President Barack Obama announced last week that he will designate three new national monuments, permanently protecting more than one million acres of public lands. He designated pristine wilderness landscapes in Nevada as Basin and Range National Monument, scenic mountains in California as Berryessa Snow Mountain National Monument, and a fossil-rich site in Texas as Waco Mammoth National Monument.
With these designations, President Obama is adding to the 16 national monuments he has already created with his authority under the Antiquities Act, setting aside “more public lands and waters than any administration in history.” Both Democratic and Republican presidents have used their authority under the law to designate national monuments, many of which have later become some of the country’s most iconic national parks such as the Grand Canyon, Death Valley, and Arches National Park.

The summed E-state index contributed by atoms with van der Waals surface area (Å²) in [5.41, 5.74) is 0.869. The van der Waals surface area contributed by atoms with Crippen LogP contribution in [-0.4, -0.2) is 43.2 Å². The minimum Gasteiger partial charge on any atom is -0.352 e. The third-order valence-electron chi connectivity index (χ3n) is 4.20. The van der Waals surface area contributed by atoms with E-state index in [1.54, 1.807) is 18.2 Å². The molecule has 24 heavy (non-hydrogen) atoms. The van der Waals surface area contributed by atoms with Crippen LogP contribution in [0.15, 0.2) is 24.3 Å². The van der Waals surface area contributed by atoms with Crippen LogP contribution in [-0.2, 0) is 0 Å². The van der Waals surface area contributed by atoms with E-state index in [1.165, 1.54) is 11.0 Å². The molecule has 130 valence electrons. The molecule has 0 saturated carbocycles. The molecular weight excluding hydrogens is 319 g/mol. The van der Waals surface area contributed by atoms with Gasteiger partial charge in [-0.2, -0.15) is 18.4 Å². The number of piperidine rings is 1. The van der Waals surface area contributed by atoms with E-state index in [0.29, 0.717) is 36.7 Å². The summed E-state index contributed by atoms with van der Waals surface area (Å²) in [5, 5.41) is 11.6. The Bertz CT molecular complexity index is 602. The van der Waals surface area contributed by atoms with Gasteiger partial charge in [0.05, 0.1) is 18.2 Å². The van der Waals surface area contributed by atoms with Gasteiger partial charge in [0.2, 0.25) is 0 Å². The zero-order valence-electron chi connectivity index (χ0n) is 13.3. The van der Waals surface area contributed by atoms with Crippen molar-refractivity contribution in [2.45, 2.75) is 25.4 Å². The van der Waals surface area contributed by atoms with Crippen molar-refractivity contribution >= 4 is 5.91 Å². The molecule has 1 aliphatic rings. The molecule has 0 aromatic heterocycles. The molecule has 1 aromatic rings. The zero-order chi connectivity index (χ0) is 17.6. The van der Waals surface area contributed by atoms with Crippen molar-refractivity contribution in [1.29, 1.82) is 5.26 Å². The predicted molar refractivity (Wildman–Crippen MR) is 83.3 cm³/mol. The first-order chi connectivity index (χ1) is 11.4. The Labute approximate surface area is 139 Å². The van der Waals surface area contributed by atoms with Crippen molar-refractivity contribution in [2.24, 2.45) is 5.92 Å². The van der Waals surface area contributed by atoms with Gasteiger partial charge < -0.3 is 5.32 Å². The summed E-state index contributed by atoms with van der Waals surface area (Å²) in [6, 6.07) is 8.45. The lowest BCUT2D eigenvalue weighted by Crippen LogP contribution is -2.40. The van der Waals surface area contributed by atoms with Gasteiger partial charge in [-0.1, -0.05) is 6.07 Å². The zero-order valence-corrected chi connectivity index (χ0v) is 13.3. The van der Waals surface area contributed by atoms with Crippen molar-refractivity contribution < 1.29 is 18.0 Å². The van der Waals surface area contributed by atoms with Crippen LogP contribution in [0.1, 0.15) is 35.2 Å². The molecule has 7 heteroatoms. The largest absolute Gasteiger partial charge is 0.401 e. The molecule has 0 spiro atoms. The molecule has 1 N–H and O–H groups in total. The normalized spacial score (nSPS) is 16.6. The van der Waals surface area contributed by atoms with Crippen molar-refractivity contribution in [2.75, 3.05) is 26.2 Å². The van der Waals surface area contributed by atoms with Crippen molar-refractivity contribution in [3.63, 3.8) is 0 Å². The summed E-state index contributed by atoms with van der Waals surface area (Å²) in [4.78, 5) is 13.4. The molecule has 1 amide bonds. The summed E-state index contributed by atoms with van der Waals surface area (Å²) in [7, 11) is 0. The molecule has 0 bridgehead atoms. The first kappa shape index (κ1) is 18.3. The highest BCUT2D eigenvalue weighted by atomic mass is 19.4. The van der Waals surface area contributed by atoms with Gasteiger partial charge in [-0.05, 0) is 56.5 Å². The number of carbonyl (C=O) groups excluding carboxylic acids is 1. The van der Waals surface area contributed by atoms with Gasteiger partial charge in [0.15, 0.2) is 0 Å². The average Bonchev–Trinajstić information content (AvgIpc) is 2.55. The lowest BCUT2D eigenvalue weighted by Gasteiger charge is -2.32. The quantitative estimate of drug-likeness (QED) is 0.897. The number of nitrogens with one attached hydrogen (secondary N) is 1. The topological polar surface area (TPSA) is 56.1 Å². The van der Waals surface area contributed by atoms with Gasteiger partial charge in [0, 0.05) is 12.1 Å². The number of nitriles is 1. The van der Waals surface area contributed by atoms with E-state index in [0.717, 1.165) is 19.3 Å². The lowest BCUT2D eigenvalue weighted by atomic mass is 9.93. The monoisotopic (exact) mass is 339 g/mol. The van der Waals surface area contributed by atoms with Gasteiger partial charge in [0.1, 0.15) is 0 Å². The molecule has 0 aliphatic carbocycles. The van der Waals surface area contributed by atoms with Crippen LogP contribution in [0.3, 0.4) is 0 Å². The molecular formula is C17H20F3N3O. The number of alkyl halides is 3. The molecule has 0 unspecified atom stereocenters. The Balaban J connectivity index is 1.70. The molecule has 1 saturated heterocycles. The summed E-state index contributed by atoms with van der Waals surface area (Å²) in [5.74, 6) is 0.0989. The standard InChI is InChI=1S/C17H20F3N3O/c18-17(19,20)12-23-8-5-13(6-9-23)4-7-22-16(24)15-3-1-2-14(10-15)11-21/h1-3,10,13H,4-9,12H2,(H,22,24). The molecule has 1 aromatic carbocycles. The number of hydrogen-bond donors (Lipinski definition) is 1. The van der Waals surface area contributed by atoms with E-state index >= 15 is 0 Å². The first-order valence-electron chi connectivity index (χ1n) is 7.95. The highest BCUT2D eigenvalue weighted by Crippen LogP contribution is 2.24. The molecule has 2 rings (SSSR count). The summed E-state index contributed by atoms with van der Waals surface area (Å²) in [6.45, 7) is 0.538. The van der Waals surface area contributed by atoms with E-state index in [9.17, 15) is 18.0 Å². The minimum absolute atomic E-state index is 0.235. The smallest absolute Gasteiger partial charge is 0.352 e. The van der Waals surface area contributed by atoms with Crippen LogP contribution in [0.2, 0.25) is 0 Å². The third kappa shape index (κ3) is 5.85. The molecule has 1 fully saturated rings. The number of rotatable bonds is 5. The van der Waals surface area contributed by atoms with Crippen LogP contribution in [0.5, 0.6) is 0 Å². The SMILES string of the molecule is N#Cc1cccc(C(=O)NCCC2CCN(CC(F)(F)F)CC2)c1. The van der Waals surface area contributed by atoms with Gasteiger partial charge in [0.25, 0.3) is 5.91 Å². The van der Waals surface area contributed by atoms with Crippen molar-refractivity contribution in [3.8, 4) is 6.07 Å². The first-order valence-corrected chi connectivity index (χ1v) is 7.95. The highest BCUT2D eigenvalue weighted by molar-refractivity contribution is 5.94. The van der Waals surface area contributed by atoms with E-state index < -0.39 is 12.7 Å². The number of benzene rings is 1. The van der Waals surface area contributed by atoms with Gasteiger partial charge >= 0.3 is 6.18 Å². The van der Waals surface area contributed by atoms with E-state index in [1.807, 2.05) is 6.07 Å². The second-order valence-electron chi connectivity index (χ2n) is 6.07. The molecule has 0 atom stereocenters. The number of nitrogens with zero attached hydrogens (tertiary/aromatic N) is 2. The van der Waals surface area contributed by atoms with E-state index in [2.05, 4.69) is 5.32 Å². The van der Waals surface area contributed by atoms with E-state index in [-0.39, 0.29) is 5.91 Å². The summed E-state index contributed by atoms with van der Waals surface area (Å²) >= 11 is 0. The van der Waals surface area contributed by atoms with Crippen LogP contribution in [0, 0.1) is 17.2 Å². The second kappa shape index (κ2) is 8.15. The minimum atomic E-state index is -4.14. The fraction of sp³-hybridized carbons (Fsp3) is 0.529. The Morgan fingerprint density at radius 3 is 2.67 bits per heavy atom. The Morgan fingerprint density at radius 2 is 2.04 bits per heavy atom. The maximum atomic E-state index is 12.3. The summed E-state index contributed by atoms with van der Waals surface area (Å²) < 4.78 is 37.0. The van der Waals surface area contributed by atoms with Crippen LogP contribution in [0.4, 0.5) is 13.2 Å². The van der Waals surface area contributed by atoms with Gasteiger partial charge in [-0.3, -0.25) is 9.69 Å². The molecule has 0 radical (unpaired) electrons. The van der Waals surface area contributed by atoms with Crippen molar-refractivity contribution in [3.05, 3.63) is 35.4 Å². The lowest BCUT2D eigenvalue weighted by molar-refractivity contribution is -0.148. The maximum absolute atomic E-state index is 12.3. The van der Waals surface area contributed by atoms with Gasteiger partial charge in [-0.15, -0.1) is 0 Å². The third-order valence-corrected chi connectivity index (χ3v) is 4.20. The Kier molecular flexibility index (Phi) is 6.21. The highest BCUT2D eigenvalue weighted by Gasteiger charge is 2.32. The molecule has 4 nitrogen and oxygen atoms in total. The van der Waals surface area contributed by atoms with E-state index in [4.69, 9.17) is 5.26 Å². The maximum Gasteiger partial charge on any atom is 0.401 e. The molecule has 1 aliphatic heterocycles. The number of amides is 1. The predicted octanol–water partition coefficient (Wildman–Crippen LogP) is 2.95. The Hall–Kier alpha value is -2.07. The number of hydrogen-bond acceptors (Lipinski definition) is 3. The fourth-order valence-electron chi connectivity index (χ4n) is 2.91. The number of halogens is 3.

A diverse array of groups praised the announcement, emphasizing that the new monuments were a response to years of local support and advocacy to permanently protect these sites.
“By creating these three new national monuments, President Obama is continuing his commitment to preserving America’s treasured places and cementing his well-deserved place in conservation history,” Gene Karpinski, president of the League of Conservation Voters told the Hill. “The president acted in response to the overwhelming support expressed by local communities and stakeholders across the country for protecting these places of extraordinary environmental, historic, and scientific value.”